If you didn’t have SO many different things restricting you, then yes of COURSE you’d be more creative, I know.
But because you feel so limited with time, energy, ideas, and a dozen other factors, you don’t create at anywhere near your full potential, in terms of quality or volume. Am I right?
What if you could create more freely?
It’s summer here at the moment, and I’ve been getting into going around barefoot far more lately, and wearing flip flops rather than my usual trainers. (Translation for US readers – thongs, rather than sneakers!)
Also I’ve recently bought a pair of jeans that fit really well. I sometimes have trouble getting jeans with a small enough waist, but these fit just right and mean I can go belt-less without the fear of them suddenly ending up around my ankles. Which isn’t either a) a good look or b) very safe, especially when one is dancing salsa.
Anyway, the point is, when I’m barefoot and belt-less, I feel SO much more free and relaxed.
It’s a very simple change that results in a quite profoundly different outlook on the world, and how I feel going about my day to day business.
Would I go so far to say that being barefoot and belt-less makes me more creative? Maybe, but not necessarily. It just makes me feel more relaxed, more content, having a couple fewer pressures in my life.
How does this relate to you creativity, and how restricted YOU feel?
For me, the rather trivial acts of finding some new jeans that fitted great, and deciding not to wear socks and shoes so often weren’t dramatic changes that took weeks of careful planning and great courage. But they led to quite a shift in how I feel. A positive shift.
Often we are so entrenched in what is familiar and ritual – those things we do without questioning, without even thinking – that we forget there is an alternative. Like wearing a belt, or socks, or shoes that look fabulous but aren’t really very comfortable.
There is always a choice, and it doesn’t need to be a choice between two extremes, or a radical about face.
You don’t need to overhaul everything to change just one thing.
Take a long hard look at some of the ways you feel you’re restricted from being more creative. Write down the five biggest culprits.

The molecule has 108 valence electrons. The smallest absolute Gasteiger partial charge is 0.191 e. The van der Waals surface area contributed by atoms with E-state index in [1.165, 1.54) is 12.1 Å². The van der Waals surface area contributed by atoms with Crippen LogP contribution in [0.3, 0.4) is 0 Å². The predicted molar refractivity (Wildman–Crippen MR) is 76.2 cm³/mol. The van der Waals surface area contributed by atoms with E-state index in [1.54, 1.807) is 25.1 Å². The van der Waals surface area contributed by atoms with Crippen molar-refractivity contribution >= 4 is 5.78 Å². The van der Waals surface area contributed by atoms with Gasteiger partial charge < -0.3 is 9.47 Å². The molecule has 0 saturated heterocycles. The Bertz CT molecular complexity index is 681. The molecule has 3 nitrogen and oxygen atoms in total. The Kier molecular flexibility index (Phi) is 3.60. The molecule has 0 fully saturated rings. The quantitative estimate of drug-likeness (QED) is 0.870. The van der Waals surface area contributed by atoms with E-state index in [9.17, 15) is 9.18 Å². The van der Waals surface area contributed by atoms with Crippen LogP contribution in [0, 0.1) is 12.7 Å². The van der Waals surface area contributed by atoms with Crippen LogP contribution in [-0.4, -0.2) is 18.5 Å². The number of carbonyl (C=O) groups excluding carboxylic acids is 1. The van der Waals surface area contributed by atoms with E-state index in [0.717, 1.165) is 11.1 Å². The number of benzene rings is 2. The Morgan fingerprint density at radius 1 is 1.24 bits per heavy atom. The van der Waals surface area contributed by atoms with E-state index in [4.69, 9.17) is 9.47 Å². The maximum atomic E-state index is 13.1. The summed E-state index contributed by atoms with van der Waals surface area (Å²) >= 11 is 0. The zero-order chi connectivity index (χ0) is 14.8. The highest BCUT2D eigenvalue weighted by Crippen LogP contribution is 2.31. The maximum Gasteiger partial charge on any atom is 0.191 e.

Then take just one of them. Let’s say you feel you’re restricted by not having enough time.
What are some of the ways this restriction manifests itself? In other words, what evidence do you have that you don’t have enough time?
Often at this point, you’ll find that you begin to look at specific details and see that “I don’t have enough time” has become such a blanket, pre-programmed, speak-on-demand phrase, that you don’t even question the facts behind it.
You just say it, accept it, believe it. And then live by it, enslaved to it.
You’re working with a skewed reality, so your belief that you don’t have enough time isn’t one that has a sound basis.
Following on with this example, what if you got up 15 minutes earlier tomorrow, and every day for the next week, and spent the time creating? How would that improve your life?
If, at this suggestion, you automatically came up with a handful of reasons why this is not possible, then may the reason you’re not more creative isn’t actually about time.
Where in your creative life are your shoes pinching and your belt limiting your freedom to breathe?
What can you do today – and as we said before, it only need be little changes – to feel more free, more barefoot and belt-less, in your creativity?
Pick one thing, try it for a week, notice the difference.
Notice too how once you demonstrate in one area how your unquestioned beliefs weren’t quite so set in stone as you thought, it starts to free you to see other ways of being more creative and more free in other ways too.
Then you can choose to make a few little changes at a time there too…
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